Finnish Draft Licensing Law Expected Next Month

May 16, 2024
A major update on the future of Finland's licensing regime is expected next month, but key questions remain over possible advertising restrictions and requirements for B2B suppliers and payment service providers.

Updated 17/05/2024: Further clarification added to Ario Mansoori's comments.

A major update on the future of Finland's licensing regime is expected next month, but key questions remain over possible advertising restrictions and requirements for B2B suppliers and payment service providers (PSPs).

The first draft law for the licensing regime is set to be published in June and will be “roughly 80 to 90 percent ready”, Antti Koivula, a legal advisor for Finnish law firm Legal Gaming, said during a panel discussion at at the NEXT Summit: Valletta 2024 on May 15.

“Based on the available information, the new law will be in place by 2026, but there will be a transition period of roughly around 12 months, so operators will be able to function in the licensing system, roughly from the beginning of 2027,” Koivula said.

However, key questions remain about how the licensing regime will address marketing, PSPs and B2B suppliers.

Koivula said it has been anticipated that there will be lots of restrictions on advertising “but the discussion is heading in a healthier direction”.

Mikko Post, the senior affiliate manager at EBET, agreed that discussions in Finland are “moving to a bit more [of a] lenient approach as the government is increasingly seeing the financial benefit” of allowing licensed operators to market their products.

However, Post warned that if affiliate marketing is banned or heavily restricted it would make the market “very unappealing for small companies”.

When it comes to payments, Koivula believes PSP blocking is “very likely” to be included in the new regime.

Ario Mansoori, senior legal counsel at Zimpler, said from a gambling and payment perspective, a whitelist similar to the one available in the German market or even a “separate PSP licensing system” could help tackle the threat of the black market.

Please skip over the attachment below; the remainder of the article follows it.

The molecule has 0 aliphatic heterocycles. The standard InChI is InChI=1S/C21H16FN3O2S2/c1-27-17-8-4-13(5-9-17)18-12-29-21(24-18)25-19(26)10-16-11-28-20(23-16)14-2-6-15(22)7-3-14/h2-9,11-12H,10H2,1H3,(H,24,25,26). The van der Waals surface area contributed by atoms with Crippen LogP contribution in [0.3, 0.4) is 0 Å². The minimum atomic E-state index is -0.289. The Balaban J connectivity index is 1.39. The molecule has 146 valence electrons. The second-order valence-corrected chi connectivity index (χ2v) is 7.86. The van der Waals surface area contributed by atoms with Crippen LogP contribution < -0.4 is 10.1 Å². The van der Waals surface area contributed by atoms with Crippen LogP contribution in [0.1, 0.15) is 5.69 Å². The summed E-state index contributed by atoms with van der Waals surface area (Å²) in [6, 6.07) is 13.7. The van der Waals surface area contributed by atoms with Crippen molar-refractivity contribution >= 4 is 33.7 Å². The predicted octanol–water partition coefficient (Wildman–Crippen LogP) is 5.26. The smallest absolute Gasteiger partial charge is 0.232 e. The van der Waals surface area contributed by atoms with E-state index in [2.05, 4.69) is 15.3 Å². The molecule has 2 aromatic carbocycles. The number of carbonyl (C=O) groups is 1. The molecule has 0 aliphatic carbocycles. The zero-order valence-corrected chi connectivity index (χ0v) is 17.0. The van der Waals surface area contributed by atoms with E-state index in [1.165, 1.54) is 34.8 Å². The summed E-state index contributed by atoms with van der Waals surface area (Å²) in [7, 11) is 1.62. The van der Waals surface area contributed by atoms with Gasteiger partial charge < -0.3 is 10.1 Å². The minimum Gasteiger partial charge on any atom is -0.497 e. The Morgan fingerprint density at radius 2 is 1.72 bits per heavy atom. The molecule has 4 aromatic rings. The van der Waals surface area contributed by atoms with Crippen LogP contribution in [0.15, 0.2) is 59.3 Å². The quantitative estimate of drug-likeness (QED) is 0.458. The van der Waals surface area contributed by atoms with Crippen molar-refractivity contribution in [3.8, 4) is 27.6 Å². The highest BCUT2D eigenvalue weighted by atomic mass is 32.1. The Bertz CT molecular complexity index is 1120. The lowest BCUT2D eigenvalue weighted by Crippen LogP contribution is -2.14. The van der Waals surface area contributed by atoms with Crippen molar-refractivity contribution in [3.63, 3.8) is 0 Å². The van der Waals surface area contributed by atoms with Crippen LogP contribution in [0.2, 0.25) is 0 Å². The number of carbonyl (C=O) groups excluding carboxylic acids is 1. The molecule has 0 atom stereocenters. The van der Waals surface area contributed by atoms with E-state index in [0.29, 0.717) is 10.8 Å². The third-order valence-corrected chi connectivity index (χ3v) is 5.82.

Mansoori also believes that the current payment blocking powers under the Finnish Lotteries Act are "in theory effective" given that the few published decisions’ on this legal subject indicates that "there are some improvements to be made” in the Finnish law; however, he was optimistic that once the new upcoming licence regime has entered into force in 2026 it will ensure that it is effectively implemented. 

Betsson's recent payment ban saga resulted in the operator being added and then removed from the payment blocking list, with the operator also switching brands named by officials to another holding company. The operator is the only target so far of the National Police Board's new payment blocking powers.

Koivula also asked the panel what the impact of potential B2B licensing would have on the Finnish market, as he believes there is a possibility that the government could look to Sweden for inspiration.

Since July 1, 2023, companies supplying Swedish gambling operators have been required to hold one or more licences offered by the Swedish Gambling Authority.

Paresh Rughani, the head of compliance for online slot supplier Play’n GO, said he welcomes B2B licensing in any jurisdiction as “it gives the supplier a direct connection with the regulator”.

“Everyone in the industry has a responsibility to try and eradicate the black market. B2B can block, monitor traffic, and identify black market operators. We certainly have a place in the decision to reduce the black market,” Rughani said.

However, despite saying following Sweden would be a “good reasonable pathway”, he explained that regulators must look at whether a game is playable on the black market or just visible.

In Sweden, suppliers can be fined for offering their services to companies that target the country without a licence.

“We can block the gameplay, but not the visibility,” Rughani said, adding that “suppliers have a responsibility to monitor where their games are supplied".

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